Some people also have nobody to talk to at all and they are just lost and have so much bound up that they don't know where to turn. I'm really good at creating an intimate space and making people feel safe and allowing them to open up. I frequently meet people that haven't expressed their feelings to another soul and emotionally outpour. I feel so honored that I'm able to be there for my sisters in a critical part of their lives.
"I'm really good at creating an intimate
space and making people feel safe
and allowing them to open up."
Monika: We all pay the highest price for the fulfillment of our dreams to be ourselves. As a result, we lose our families, friends, jobs, and social positions. Did you pay such a high price as well? What was the hardest thing about your coming out?
Jessica: Honestly in regards to transitioning I was very lucky. Most of my friends, family, and workplace were very accepting. I did however pay the price in love. Before accepting again that I was transgender I fell in love with a woman named Jen. I’ve never felt like that about anybody in my entire life. By the second date, I knew eventually that I wanted to marry her. We were together for a few years and eventually moved in together. 
Unfortunately, the relationship took a slow ramp down which lead to lots of turmoil. She became very depressed and while we actively tried to work on the relationship... it kept slipping away.
One day I came home from work and found her packing her things and my life shattered. I hit bottom. I tried to build myself back up being the best "man" I could but I realized I was building on a mushy foundation. I soon started down the road to accepting that I was transgender and made a plan to transition, I had a good direction! Just at that time I randomly bumped into Jen at a concert again and we started talking. It didn't take long for our smoldering feelings to catch ablaze once again. Soon things were better than they were in years... but the problem was now I knew that I was a woman inside and I had to tell her. I played the scenario out in my head and I knew by telling her that it would spell doom for the relationship eventually.
Jen was the second person I came out to and she was so supportive! She dressed me and taught me about makeup and took me shopping for the first few times but as soon as I went on HRT about 3 months later... the relationship finally died as I figured it would. As hard as it was, it was the best for us both.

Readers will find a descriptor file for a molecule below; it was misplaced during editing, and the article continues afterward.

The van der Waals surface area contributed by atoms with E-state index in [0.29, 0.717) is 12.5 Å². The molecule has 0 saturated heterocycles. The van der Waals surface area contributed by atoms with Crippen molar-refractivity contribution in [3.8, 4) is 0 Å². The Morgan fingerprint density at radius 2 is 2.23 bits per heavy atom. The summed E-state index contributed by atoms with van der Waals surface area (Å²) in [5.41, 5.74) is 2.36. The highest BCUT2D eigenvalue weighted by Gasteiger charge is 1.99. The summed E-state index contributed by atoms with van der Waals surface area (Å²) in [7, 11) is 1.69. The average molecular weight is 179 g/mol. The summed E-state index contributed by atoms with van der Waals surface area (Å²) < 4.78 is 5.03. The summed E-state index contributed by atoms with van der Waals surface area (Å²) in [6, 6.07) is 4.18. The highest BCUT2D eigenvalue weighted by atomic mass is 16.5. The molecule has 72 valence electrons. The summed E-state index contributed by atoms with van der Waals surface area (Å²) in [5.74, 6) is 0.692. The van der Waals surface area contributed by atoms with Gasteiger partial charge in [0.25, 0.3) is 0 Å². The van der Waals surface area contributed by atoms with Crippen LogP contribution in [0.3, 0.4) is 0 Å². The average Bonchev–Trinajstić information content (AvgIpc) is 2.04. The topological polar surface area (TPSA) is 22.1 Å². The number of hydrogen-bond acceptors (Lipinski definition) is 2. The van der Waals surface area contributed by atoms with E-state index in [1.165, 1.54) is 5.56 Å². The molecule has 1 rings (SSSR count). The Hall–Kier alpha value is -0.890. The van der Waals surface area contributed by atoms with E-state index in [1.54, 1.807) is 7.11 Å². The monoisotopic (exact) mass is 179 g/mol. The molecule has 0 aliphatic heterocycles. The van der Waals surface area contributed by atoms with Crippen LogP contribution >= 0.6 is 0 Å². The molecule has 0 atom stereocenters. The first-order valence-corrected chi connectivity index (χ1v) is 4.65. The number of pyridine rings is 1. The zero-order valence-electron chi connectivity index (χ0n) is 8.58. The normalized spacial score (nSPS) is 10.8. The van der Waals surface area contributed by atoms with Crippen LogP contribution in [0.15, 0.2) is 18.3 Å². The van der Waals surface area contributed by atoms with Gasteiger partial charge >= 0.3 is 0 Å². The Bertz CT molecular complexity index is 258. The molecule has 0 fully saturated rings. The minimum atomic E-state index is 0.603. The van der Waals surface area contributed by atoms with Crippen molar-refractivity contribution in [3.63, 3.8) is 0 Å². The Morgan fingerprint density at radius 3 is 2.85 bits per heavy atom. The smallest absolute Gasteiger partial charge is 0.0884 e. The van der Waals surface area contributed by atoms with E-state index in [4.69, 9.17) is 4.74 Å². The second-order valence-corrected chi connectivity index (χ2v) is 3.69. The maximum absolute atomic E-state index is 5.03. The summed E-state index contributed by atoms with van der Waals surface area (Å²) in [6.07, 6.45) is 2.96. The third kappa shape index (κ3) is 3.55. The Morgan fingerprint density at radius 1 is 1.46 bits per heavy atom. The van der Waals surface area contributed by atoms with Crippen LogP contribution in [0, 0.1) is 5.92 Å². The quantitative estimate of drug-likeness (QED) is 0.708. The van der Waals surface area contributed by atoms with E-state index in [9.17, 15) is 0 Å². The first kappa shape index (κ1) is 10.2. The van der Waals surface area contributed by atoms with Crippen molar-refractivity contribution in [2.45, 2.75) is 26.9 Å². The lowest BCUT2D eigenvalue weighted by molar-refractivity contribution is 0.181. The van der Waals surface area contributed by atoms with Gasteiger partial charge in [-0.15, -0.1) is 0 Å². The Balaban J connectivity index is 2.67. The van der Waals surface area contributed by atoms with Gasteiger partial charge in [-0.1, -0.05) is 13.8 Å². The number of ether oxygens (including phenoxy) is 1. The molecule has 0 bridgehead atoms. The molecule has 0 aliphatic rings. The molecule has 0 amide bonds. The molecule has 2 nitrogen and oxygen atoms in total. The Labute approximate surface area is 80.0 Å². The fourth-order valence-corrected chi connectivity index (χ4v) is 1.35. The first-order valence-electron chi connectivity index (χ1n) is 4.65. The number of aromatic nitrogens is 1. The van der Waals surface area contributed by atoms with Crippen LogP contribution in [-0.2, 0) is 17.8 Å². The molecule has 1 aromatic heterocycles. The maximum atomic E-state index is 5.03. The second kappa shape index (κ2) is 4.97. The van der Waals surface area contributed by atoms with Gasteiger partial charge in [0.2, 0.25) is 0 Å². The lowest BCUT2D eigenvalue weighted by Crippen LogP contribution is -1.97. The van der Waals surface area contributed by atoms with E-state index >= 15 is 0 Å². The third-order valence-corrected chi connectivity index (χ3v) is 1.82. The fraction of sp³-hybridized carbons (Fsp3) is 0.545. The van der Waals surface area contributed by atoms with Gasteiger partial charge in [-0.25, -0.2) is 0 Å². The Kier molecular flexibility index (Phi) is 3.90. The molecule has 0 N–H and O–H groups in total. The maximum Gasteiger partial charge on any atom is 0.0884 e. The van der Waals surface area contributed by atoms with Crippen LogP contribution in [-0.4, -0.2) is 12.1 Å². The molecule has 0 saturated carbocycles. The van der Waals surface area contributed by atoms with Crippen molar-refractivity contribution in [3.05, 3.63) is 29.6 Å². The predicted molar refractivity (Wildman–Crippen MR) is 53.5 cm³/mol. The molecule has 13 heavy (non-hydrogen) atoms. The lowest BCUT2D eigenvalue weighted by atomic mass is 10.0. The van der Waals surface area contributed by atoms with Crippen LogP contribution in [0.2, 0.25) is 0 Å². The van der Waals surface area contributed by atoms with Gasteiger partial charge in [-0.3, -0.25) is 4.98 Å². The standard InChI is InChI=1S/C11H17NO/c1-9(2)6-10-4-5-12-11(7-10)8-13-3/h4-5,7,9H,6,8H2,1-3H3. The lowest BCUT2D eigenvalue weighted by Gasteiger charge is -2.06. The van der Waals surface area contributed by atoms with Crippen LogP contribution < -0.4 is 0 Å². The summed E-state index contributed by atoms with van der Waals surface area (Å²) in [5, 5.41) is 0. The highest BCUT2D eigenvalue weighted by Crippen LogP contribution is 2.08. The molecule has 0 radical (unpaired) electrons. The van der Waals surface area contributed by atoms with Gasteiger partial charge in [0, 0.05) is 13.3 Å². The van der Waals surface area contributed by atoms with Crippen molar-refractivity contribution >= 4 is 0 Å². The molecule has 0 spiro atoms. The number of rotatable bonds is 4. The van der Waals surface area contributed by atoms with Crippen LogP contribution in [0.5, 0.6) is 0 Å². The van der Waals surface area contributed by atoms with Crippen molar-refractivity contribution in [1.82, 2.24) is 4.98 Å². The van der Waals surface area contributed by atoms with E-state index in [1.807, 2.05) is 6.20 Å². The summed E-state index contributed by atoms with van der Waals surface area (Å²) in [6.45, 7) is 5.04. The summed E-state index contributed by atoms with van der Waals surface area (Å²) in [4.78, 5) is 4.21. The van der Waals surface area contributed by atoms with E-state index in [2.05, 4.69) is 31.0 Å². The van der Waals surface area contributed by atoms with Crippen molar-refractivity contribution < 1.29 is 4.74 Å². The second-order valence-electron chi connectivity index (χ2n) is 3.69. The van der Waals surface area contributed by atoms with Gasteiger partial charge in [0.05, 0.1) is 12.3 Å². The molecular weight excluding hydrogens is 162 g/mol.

Monika: How do you get on with Jen now?
Jessica: Well, after the romantic relationship faded we still kept a good friendship going. We still hung out every few weeks and chatted about our dating lives and strategized about how to deal with men haha. Eventually, she found a wonderful man and after we worked through the initial speedbumps and things got serious her life focus turned to her relationship. Between that and the insanity of COVID and her being a front-line nurse, we drifted further apart. There's no bad blood or animosity and we still see each other and talk once in a while! 
I still care about her and it makes me really happy that she found a wonderful husband that treats her right and makes her happy. We are soulmates in the truest sense (people who come into each other's lives to bring change) and I wouldn't be the person here today or made such a difference without meeting her and setting my life into a new trajectory. 
Monika: You mentioned your daughter Leah. When we transition, most of us are concerned about the reactions of our children. In most of my interviews, and in my own case, the reactions were very positive. I do not know why but somehow children are more liberal than adults. Do you have the same feeling?
Jessica: Oh yeah, I was petrified about her reaction to my coming out. She's my everything and I've been her rock forever. I didn't want to cause her mental anguish, cause trauma, feel slighted or destroy our close relationship. Coming out to her was honestly the hardest part of my entire transition.
I spoke to 4 psychologists, so many friends, and fretted over it for months. When I finally came out to my daughter Leah who was 10 at the time, she was instantly accepting and understanding. She just wanted me to be happy! I've known her emotional intelligence to be good historically but I was blown away at how well she took it. She asked smart questions too about how other people felt about it and how I was going to change. So she was so excited about the news she ended up telling all her friends the next day at school who also thought it was really cool... which did end up making me come out to the school and the friends' moms a lot faster than I wanted to haha.
"Coming out to my daughter was honestly
the hardest part of my entire transition."
It all worked out for the best though... and her best friend's mom and I became really close! So yes I agree with you that children are more open! The reasoning has to be that they have had less time to be socialized to the generally perceived norms of society. We are all products of our environment and unless kids are specifically taught by friends or family to be not accepting there's less time to be influenced from everyday living, media, and religion to tell them it's wrong.
Monika: Were your parents surprised by your transition? Did they accept it easily?
Jessica: My father caught me dressing at 12 years old told me that it was wrong and demanded that I never do it again. I was terrified. At that point, I had somehow figured myself out and knew I was a woman inside and had a loose plan to transition when I got older. Once we had that "conversation" I stuffed my female side down really deep and tried my best to ignore it. 25 years later I figured out I was transgender... again.